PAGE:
Bryant RedHawk wrote:Our list starts with;
bottom of the line up This is adequate for soil work and only cost a little over 200 dollars US.
A step up and only 252.00 dollars US
Add a camera for taking photos and we are still under 300.00 dollars US
From these three we step up to Kohler illumination, infinity focusing, a slew of better controls along with a dedicated camera port so you can be looking at the same time you take your photos.
There is a large price jump due to the much better lighting and controls, a filter holder for changing the light type or color and some other niceties for microbiologists.
Infinity focus with kohler illumination and triocular head with camera This step up is 1056.00 dollars US
Worth the money mostly to professionals and gadget lovers. If you want crystal clear images or are trying to identify specific bacteria species, this is the scope you have to have.
From there we can simply say the sky is the limit. Illumination types are many; Polarized, Phase Contrast, Brightfield, Darkfield and EPI fluoresence are the ones we might be interested in if money is no object.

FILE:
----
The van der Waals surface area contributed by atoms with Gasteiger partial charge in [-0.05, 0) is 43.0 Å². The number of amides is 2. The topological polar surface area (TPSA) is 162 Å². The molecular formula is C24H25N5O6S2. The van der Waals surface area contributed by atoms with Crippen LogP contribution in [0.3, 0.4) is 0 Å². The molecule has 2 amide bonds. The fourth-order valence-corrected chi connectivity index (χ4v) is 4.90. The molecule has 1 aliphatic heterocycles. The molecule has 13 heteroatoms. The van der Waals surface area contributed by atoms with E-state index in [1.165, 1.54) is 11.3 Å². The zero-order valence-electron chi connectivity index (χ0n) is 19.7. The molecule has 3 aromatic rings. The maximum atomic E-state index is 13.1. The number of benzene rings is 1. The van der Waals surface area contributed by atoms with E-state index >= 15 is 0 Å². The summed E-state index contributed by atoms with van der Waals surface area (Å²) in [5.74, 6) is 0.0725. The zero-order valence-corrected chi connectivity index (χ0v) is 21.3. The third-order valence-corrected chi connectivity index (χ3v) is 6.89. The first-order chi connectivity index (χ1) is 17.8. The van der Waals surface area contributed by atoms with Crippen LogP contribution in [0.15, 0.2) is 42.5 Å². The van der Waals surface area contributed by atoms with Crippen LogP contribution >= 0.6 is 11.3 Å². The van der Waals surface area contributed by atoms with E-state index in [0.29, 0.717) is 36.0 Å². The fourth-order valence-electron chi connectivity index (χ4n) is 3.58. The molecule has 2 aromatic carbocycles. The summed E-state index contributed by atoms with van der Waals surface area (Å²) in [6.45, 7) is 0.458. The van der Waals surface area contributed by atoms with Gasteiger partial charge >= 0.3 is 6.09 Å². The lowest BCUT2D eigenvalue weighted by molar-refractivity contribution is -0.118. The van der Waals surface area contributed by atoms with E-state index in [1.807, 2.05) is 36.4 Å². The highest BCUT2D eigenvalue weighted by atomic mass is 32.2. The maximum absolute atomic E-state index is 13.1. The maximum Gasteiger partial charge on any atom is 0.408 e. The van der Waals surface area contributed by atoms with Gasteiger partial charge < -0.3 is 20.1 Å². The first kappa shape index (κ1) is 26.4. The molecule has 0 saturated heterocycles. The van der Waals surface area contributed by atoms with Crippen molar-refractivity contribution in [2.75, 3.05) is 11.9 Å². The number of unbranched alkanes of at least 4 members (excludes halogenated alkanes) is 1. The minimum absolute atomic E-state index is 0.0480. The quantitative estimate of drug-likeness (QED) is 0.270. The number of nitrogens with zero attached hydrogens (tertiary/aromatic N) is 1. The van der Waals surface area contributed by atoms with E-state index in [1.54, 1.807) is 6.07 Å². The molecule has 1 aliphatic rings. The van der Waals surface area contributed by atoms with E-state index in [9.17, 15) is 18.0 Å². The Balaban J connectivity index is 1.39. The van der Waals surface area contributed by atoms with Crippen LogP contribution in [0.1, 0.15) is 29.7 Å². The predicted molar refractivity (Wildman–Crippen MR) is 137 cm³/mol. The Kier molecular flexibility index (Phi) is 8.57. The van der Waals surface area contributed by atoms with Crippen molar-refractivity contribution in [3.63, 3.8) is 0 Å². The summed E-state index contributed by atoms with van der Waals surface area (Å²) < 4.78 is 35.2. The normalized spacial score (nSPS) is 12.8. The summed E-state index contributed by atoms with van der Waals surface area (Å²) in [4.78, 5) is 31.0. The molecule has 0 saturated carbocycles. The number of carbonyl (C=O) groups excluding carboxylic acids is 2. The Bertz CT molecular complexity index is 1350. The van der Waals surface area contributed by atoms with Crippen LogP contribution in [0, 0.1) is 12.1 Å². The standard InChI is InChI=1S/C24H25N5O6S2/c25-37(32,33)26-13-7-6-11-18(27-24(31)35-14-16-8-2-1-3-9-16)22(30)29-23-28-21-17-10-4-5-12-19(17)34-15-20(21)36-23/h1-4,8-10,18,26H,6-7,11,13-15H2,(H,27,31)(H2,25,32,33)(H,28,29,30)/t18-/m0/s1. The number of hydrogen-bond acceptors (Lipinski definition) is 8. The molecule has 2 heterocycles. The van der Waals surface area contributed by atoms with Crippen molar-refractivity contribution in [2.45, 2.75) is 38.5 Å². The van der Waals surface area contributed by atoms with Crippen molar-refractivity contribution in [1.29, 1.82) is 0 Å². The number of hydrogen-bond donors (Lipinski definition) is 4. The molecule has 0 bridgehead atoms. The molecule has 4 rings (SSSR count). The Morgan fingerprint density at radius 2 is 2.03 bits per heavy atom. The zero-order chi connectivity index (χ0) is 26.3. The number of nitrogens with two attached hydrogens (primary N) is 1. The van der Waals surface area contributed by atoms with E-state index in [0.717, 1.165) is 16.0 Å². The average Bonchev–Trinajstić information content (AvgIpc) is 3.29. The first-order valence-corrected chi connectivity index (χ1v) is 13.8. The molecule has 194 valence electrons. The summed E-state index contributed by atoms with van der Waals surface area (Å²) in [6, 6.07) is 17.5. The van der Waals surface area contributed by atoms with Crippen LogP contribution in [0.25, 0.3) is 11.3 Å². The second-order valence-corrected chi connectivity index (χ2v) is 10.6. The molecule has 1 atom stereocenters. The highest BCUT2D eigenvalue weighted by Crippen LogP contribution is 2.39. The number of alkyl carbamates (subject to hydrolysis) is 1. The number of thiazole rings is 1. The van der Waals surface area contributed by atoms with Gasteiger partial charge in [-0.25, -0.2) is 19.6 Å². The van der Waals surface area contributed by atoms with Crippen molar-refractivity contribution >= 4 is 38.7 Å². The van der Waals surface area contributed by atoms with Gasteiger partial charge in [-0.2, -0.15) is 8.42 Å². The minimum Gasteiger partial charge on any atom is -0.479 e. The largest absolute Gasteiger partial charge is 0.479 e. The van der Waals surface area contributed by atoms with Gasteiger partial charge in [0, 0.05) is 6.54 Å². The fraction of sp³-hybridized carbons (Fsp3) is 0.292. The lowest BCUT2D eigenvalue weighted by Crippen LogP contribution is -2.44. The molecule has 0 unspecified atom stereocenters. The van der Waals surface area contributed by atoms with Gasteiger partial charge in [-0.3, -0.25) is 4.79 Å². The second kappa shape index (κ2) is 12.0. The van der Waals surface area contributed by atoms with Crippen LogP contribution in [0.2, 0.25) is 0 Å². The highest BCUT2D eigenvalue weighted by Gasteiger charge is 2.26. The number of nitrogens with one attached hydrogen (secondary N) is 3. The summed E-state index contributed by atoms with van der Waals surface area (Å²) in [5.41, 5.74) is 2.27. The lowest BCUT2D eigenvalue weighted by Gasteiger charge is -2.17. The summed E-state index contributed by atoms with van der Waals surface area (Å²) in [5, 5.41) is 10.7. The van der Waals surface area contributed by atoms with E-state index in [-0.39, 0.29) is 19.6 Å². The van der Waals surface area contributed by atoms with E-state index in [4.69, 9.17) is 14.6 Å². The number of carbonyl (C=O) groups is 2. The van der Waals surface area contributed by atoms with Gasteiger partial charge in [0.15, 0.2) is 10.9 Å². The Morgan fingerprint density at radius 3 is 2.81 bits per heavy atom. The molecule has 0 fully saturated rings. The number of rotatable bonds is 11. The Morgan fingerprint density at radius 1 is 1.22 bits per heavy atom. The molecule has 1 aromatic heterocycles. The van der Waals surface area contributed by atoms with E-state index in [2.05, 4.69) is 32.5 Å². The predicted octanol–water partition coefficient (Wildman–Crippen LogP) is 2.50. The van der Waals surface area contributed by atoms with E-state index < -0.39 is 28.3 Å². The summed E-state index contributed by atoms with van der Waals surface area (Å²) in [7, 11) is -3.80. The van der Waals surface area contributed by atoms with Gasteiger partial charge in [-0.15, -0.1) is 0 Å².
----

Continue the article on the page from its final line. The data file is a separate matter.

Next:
I've used microscopes that the university paid 50,000 dollars for, I would not ever own one myself simply because I don't need to have two or three people looking at the same slide at the same time nor do I need to put that image online while I am looking at it.
I have found that for our uses (microbiologists) that 1056.00 dollar unit is very nice and even though I could justify spending up to 4 thousand, I really don't get much extra that I would use most of the time for that large expenditure.
My first six years of university I used that second in the list microscope and it did everything I needed it to do.
It wasn't until I got into my Phd that I had to have phase contrast illumination and even then it was for less than half my research work.
What I'm trying to get across is that while you can go "whole Hog" if you do you are probably spending far more for features you might never use or need, better to have lots of slides, coverslips, tweezers, pipettes, dyes and cement (which you will use a lot of if you get into looking at your soil, compost and compost teas).
So with all that in mind, this link is that drool inducing "OMG" microscope.
The Woo Hoo Microscope
and I'll be back with the second installment soon.
Link to List of Bryant RedHawk's Epic Soil Series Threads
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